When monetary and fiscal stimulus do not work, there are two possibilities. Either the stimulus is not enough – you increase it – or you look for explanations as to why they do not work as they were supposed to. May be, something else is at work. There are people – Krugman and de Long, to name just two – who think that if stimulus does not work, it simply was not enough. They want the Federal Reserve to get even more unconventional and the Obama government to run up a bigger deficit. There are those who argue that, may be, there are some reasons why even such an unprecedented stimulus did not work. Either it was wrongly applied or that the disease required a different remedy. Raghuram Rajan and Thomas Hoenig argued that way and the former is facing some stiff pushback now in the blogspace. See here and here, for example. For good measure, see Krugman’s speech too.
One of the commentators on the de Long post calls Raghuram Rajan a one-trick pony. That is, he did not do anything meaningful post-2005 after he warned of wrong incentives and risks in the financial system. I am not sure what else others have done.
The commentator had cited evidence from the Raghuram Rajan Committee report on the ‘Road map for financial sector reforms’ to prove his case that Raghu was a one-trick pony. I was not writing a blog then and hence did not comment on that report in a blog. But, I dug through emails that I had shared with my friend and I had expressed disappointment at that report, for its orthodoxy. It also omitted to mention the role and the importance of financial literacy. Otherwise, liberalised financial sector could play havoc with the rest of the economy. Information and incentives asymmetry is higher between vendors and consumers in this sector. But, in mitigation of the Committee, one could say that they wanted to start at the extreme end to arrive at the middle, given India’s political economy. Anyway, that is a digression.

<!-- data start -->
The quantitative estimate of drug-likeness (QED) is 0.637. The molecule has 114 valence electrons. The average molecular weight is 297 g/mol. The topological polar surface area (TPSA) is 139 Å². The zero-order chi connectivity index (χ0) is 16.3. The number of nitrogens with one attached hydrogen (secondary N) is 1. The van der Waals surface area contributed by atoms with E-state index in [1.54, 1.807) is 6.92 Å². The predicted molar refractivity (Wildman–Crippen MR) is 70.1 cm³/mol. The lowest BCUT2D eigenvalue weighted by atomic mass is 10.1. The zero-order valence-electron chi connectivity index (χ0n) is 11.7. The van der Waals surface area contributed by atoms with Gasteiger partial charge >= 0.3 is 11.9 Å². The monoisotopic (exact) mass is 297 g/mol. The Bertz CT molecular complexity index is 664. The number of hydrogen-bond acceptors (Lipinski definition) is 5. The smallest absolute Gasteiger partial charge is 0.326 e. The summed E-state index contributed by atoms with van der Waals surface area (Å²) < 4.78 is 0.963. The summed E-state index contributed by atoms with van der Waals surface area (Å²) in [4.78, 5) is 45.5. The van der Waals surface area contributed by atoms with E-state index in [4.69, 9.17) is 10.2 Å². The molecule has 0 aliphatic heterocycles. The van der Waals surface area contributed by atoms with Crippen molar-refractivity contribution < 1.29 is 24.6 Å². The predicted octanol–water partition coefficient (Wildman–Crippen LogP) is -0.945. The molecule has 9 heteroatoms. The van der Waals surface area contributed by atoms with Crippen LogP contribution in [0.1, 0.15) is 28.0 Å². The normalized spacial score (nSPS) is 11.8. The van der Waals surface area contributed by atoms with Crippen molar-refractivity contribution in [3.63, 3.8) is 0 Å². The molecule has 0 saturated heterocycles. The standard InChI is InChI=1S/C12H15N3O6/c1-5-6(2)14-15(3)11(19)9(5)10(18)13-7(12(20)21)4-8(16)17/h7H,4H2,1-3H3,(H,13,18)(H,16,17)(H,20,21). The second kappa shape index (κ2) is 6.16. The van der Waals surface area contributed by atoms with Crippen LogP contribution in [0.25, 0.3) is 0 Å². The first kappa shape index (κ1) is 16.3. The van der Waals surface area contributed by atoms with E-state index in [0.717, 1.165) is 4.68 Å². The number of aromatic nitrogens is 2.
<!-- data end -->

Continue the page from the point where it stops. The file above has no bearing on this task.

The problem with more and more stimulus is that we enter into the realm of the unknown and hence, as Raghuram Rajan mentioned in a subsequent piece, it is about risk management.
Similarly, let me concede that I have been a votary of ‘expansionary austerity’ – i.e., the belief that austerity could restore confidence and credibility in policy and thus prove to be expansionary. This ‘Free Exchange’ blog post makes an important point and that, I admit, is a valid angle:
Britain counted on “confidence” to lift the economy amid austerity and has been sorely disappointed, despite an accommodative central bank. The literature on expansionary austerity suggests that it’s not an impossibility, but that it nearly always occurs in countries where high debt levels have produced high interest rates. [More here]
There are some academic papers cited in support of the argument on the limitations of expansionary austerity. I have not read them. They can be seen here and here. Bradford de Long advocates the US government borrowing more because it is in a position to borrow more as the ‘market’ has not protested. After all, the 10-year nominal Treasury yield is below 3.0% when the headline inflation rate is 3.6%.
My problem with this argument is how do we know that the market is correct? Many of these folks have argued, in other contexts, that financial markets are not efficient. After all, just about three years ago, the yield on the 10-year Greek sovereign paper was trading at 20-40 basis points above the yield on the German 10-year government paper. Japan is still able to borrow at around 1% for 10 years. Was the market pricing in the risk of Greek debt correctly then? Or, is it pricing Japanese debt correctly now?
So, I probably err on the side of those advocating making haste slowly at the minimum when stimulus does not work, instead of advocating more stimulus. At the same time, I realize that this debate is impossible to settle. That is the beauty and frustration of economics, given the impossibility of constructing counter-factual scenarios.